Ridley makes some excellent economic observations about adaptation and progress through history. For instance, birth rates tend to go down with developed, highly productive nations, helping solve future population problems. He provocatively explains energy development and the Industrial Revolution’s onslaught of efficiency effectively eradicated slavery through much of the globe—making slavery unprofitable and unneeded relative to steam engines, etc. But instead of going the route, as many do, of then worrying about how we’ll fight over fossil fuels in the future, he observes that the most likely outcome is we’ll figure out even better ways to harness and access energy, and as that happens our potential for even more prosperity also increases.

Ideas, Mating

Through all this, Ridley offers an interesting critique of science and the nature of innovation. He sees science as an appendage to the intellectual community where the real innovation and invention come from the mixing of ideas and technologies in the world at large. Ridley believes in trial and error as more powerful than hypothesis and testing. He predicates this on the observation that new discoveries tend to come from the private sector and via immediate needs, not the Academy or government. (Ask any major pharmaceutical company how they create new life-saving drugs, and you’ll quickly realize just how haphazardly new discoveries are often made.)

The basis for this view of progress is technology. Ridley describes technology as a “mash up” of existing things (piggybacking off of Brian Arthur’s excellent book, The Nature of Technology). Technologies are what create productivity, and therefore wealth. This is facilitated by idea exchange and self-interest (here’s where Adam Smith pops in), and by the economic “technology” of exchange for mutual benefit and division of labor (trade)—what human communities and their mechanisms of exchange (like markets) are designed to do. Which, to Ridley’s view, is the reason cities will naturally overtake rural areas—they bring us in to closer proximity and thus facilitate more exchange. In other words, the freer and more capitalistic the society and the more we’re interconnected, the more innovation we can have. Thus prosperity and higher standards of living ensue in a positive feedback loop. This feature can and has accelerated through time.

This is a form of evolution—but out of the biological realm and into human civilization/culture (Marvin Minsky observed this with his idea of “memes” decades ago). Ideas, just as much as machines, are a form of technology and are dependent on reciprocity, exchange, and community to create wealth. Interconnection is the key. Without trade, innovation can’t happen because there’s no incentive for it.

These are not new arguments, but remain provocative because synergy doesn’t come naturally to us—we tend to be very skeptical of it even though we behave in accord with it daily. We tend to be more comfortable with the idea of life as zero sum—dividing up a finite pie instead of making a bigger one. People think of trade and capitalism as selfishness because it’s not natural think in terms of mutual benefit—most of life on earth has been about the struggle for scarce resources. This is especially true since capitalism rewards value creation as a core value versus egalitarianism. But nothing’s been more effective at wealth creation through time.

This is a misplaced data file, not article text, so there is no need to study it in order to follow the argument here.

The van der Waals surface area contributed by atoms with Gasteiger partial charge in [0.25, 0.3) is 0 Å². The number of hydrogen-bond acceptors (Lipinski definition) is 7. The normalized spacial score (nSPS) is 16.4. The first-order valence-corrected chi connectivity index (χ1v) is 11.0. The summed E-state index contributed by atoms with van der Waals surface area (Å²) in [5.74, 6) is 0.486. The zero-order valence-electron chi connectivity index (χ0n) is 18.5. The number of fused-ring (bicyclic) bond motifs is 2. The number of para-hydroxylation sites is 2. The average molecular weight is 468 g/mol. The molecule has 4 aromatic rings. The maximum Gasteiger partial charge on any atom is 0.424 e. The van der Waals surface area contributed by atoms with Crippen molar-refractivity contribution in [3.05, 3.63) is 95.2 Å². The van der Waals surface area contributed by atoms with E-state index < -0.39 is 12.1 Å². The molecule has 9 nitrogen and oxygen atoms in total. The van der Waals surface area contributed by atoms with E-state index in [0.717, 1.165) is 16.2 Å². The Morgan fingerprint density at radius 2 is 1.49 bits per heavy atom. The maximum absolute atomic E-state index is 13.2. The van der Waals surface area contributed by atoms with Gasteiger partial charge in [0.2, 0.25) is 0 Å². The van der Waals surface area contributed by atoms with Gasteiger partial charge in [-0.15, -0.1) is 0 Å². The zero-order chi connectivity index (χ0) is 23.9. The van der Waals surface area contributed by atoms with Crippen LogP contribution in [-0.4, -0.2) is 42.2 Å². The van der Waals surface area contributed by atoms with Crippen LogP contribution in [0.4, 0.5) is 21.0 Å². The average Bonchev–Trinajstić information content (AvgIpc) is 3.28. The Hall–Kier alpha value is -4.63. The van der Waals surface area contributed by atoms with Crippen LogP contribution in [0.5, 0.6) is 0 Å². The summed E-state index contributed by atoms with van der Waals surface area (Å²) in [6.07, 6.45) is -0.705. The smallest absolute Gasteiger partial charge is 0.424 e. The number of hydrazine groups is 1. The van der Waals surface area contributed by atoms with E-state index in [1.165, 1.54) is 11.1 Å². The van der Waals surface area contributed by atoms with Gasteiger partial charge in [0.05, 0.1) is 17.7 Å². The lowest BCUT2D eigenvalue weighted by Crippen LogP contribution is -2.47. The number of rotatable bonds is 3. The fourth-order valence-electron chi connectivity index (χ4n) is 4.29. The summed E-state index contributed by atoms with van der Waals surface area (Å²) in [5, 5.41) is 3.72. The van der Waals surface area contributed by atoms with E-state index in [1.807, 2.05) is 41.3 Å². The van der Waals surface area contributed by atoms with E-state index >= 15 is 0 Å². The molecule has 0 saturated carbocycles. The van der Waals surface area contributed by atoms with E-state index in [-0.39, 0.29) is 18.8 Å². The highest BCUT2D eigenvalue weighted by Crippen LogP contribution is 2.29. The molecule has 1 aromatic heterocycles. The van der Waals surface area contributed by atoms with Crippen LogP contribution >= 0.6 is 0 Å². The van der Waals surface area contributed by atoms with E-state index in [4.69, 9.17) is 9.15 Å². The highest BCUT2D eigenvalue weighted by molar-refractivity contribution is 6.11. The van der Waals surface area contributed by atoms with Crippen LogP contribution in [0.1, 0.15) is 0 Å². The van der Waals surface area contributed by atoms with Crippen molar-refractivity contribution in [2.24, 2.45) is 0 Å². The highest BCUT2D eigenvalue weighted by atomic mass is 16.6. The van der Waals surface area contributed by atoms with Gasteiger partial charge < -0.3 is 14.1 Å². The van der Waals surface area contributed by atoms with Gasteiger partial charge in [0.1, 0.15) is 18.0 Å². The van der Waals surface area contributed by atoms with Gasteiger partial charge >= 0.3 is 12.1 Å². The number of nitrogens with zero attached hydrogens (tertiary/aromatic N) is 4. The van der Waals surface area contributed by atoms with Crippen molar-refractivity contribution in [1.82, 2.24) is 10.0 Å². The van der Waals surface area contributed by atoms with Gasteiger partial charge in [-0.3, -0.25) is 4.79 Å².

The Nature of Hope

James Hillman, perhaps the greatest living thinker in the field of depth psychology, is harshly critical of hope. He views it an illusion. He says hope creates expectation, which can only lead to disappointment. We should live without the future and stay in the present.

That isn’t possible. We humans think forward, we expect, we build, we accomplish, and we transfer those ideals to the next generation. And with those innate drives, we hope. Hope isn’t an illusion, it’s the motivator—and it is undying. The will to survive and thrive, to move forward, this is a big part of what it means to be a person. It’s inherent and irreducible and even if it subsides for awhile (as it has communally these last years, at least in economic terms) it won’t go away.

And that reason alone is why—above all the economist-speak about incentive, laissez faire, self-interest, profit; above all the hyperbolic political talk about fairness, independence, and freedom; above all the psychology clap-trap of loss aversion, biases, and behavior—beyond all those things, hope propels the world and its economies onward, especially where capitalism allows it to flourish. Today is no different.

Long-term investors simply must on some level believe in that. To stake your future on investment in any form (that is, on the future prosperity of the world), but particularly equities, you must on some level believe that the world will grow, that wealth will continue to be created, that higher standards of living will prevail. To be otherwise is against our nature. As Camus says, “The struggle itself…is enough to fill a man’s heart.”

*The content contained in this article represents only the opinions and viewpoints of theFisher Investments editorial staff.

Fisher Investments Analyst’s Book Review: The World Is Flat

May 13, 2010 Leave a comment